Home Improvement Worth It?

Experts share their ‘smart list’ of the best and most cost-effective projects to pursue
Fridays on the Homefront
What are the smartest home improvements to make to an Eichler? "There's two ways to look at it," says general contractor Ron Key. "Protection of a home is different than improving a home." Or, if you're about to sell your home, perhaps curb appeal (which this Eichler above has) is all you're looking for. We bring in two experts and ask them for their ‘smart list' of improvements. Photo: David Toerge
Fridays on the Homefront
New siding and paint: prime curb appeal improvements. Photo: David Toerge
Fridays on the Homefront
New roof: important consideration. Photo: courtesy Dura-Foam Roofing & Solar Center
Fridays on the Homefront
Eichler experts: Ron Key of Keycon (left) and
Eric Boyenga of the Boyenga Team (right).

What are the smartest home improvements to make to an Eichler? Sound easy? Guess again.

"Part of that depends on how long you plan on living in the house," states contractor Ron Key, owner of Keycon Construction & Design and one of two Eichler experts we consulted on the topic. "Five years or less, you won't want to put a lot of money in the house. You won't get a return on your investment."

"If you do the wrong things to an Eichler, it ends up having the reverse effect," warns our other source, realtor Eric Boyenga of the Boyenga Team, who, with wife and partner Janelle, has helped dozens of Silicon Valley homeowners prepare their Eichlers for the housing market. "We've done everything from minor updates to very, very major updates. It just depends."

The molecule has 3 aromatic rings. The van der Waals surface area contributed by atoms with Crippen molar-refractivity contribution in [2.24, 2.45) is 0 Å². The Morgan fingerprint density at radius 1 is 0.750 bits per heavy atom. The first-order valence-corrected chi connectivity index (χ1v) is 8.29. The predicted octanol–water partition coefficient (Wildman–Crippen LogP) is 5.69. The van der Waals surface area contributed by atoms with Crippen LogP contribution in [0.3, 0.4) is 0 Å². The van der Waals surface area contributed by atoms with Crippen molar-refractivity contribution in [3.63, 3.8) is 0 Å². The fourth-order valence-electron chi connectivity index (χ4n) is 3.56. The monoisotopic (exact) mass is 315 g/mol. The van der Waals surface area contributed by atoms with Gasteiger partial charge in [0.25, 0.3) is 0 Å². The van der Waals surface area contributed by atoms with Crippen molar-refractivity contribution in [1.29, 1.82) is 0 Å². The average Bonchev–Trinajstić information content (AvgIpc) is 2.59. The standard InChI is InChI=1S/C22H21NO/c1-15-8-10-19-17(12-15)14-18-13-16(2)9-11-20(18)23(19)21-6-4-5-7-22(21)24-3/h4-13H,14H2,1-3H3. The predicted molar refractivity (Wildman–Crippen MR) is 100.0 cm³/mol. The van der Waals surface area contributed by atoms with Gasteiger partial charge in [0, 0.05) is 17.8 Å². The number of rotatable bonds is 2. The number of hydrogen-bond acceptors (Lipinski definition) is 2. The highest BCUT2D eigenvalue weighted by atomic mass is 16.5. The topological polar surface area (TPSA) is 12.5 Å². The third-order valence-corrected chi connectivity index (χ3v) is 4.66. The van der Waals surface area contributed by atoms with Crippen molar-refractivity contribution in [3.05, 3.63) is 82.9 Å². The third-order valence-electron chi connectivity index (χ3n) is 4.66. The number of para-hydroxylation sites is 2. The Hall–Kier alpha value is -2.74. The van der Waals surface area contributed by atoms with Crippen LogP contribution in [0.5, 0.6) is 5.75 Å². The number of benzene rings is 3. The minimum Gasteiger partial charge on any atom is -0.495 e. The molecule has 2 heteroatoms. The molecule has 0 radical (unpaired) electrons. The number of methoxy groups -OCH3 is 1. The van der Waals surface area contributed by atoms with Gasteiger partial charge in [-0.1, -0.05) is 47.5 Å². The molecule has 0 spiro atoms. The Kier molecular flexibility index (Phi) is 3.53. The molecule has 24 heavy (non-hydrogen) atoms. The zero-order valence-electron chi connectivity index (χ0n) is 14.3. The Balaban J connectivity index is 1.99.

Now wait a minute. If you're planning to sell, you're probably familiar with the concept of 'curb appeal.' Doesn't that make the home-improvement decisions easier?

"There's two ways to look at it," Key replies. "Protection of a home is different than improving a home."

Still, he concedes, "Curb appeal is a smart investment because it attracts people."

"If they're not wowed at the front of the house, they're not going to come in," agrees Boyenga.

Typical curb appeal improvements would be exterior repainting, new siding, and restoring or replacing the garage door without losing Eichler integrity. These may attract potential buyers—but from a home-value standpoint, Key says there are more important improvements to make first.

"The best return on your investment is obviously to protect your investment," says the Mountain View-based contractor. "The first thing you want to do is maintain the roof and the paint of your home…Those are the two most critical things you can do."

"It comes down to where you're going to get the most return for your investment," Boyenga says in comparing the value of various improvements. "A thousand dollars of paint can get you $10,000."